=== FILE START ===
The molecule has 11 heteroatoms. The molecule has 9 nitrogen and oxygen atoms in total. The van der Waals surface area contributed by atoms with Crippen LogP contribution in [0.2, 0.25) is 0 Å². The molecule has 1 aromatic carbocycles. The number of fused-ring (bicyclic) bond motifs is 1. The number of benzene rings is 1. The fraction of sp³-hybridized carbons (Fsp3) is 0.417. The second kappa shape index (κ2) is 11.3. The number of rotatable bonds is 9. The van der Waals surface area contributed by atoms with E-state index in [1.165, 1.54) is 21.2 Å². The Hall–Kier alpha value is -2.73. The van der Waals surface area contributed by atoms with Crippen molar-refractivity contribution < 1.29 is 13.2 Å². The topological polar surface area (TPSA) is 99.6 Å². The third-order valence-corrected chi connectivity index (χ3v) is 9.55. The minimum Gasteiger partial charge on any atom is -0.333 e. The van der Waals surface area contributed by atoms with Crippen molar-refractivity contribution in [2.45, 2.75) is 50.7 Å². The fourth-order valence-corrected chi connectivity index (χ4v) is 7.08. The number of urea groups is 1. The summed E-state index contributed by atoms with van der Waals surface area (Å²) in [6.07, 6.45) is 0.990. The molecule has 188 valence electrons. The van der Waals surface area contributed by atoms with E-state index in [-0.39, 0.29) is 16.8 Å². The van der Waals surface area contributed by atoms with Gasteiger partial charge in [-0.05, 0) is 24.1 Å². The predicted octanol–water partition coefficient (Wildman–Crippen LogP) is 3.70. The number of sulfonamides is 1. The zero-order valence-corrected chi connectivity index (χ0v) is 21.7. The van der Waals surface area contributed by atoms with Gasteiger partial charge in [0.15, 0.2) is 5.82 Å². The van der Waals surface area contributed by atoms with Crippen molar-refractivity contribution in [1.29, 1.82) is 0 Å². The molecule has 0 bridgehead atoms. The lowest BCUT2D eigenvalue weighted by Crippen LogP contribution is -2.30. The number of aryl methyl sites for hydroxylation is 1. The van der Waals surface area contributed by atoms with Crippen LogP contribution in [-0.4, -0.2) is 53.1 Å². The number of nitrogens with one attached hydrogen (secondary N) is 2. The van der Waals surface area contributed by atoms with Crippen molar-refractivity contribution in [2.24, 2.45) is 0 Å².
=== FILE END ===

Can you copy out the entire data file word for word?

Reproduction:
The molecule has 11 heteroatoms. The molecule has 9 nitrogen and oxygen atoms in total. The van der Waals surface area contributed by atoms with Crippen LogP contribution in [0.2, 0.25) is 0 Å². The molecule has 1 aromatic carbocycles. The number of fused-ring (bicyclic) bond motifs is 1. The number of benzene rings is 1. The fraction of sp³-hybridized carbons (Fsp3) is 0.417. The second kappa shape index (κ2) is 11.3. The number of rotatable bonds is 9. The van der Waals surface area contributed by atoms with E-state index in [1.165, 1.54) is 21.2 Å². The Hall–Kier alpha value is -2.73. The van der Waals surface area contributed by atoms with Crippen molar-refractivity contribution < 1.29 is 13.2 Å². The topological polar surface area (TPSA) is 99.6 Å². The third-order valence-corrected chi connectivity index (χ3v) is 9.55. The minimum Gasteiger partial charge on any atom is -0.333 e. The van der Waals surface area contributed by atoms with Crippen molar-refractivity contribution in [2.45, 2.75) is 50.7 Å². The fourth-order valence-corrected chi connectivity index (χ4v) is 7.08. The number of urea groups is 1. The summed E-state index contributed by atoms with van der Waals surface area (Å²) in [6.07, 6.45) is 0.990. The molecule has 188 valence electrons. The van der Waals surface area contributed by atoms with E-state index in [-0.39, 0.29) is 16.8 Å². The van der Waals surface area contributed by atoms with Gasteiger partial charge in [-0.05, 0) is 24.1 Å². The predicted octanol–water partition coefficient (Wildman–Crippen LogP) is 3.70. The number of sulfonamides is 1. The zero-order valence-corrected chi connectivity index (χ0v) is 21.7. The van der Waals surface area contributed by atoms with Gasteiger partial charge in [0.15, 0.2) is 5.82 Å². The van der Waals surface area contributed by atoms with Crippen molar-refractivity contribution in [1.29, 1.82) is 0 Å². The molecule has 0 bridgehead atoms. The lowest BCUT2D eigenvalue weighted by Crippen LogP contribution is -2.30. The number of aryl methyl sites for hydroxylation is 1. The van der Waals surface area contributed by atoms with Crippen LogP contribution in [-0.4, -0.2) is 53.1 Å². The number of nitrogens with one attached hydrogen (secondary N) is 2. The van der Waals surface area contributed by atoms with Crippen molar-refractivity contribution in [2.24, 2.45) is 0 Å².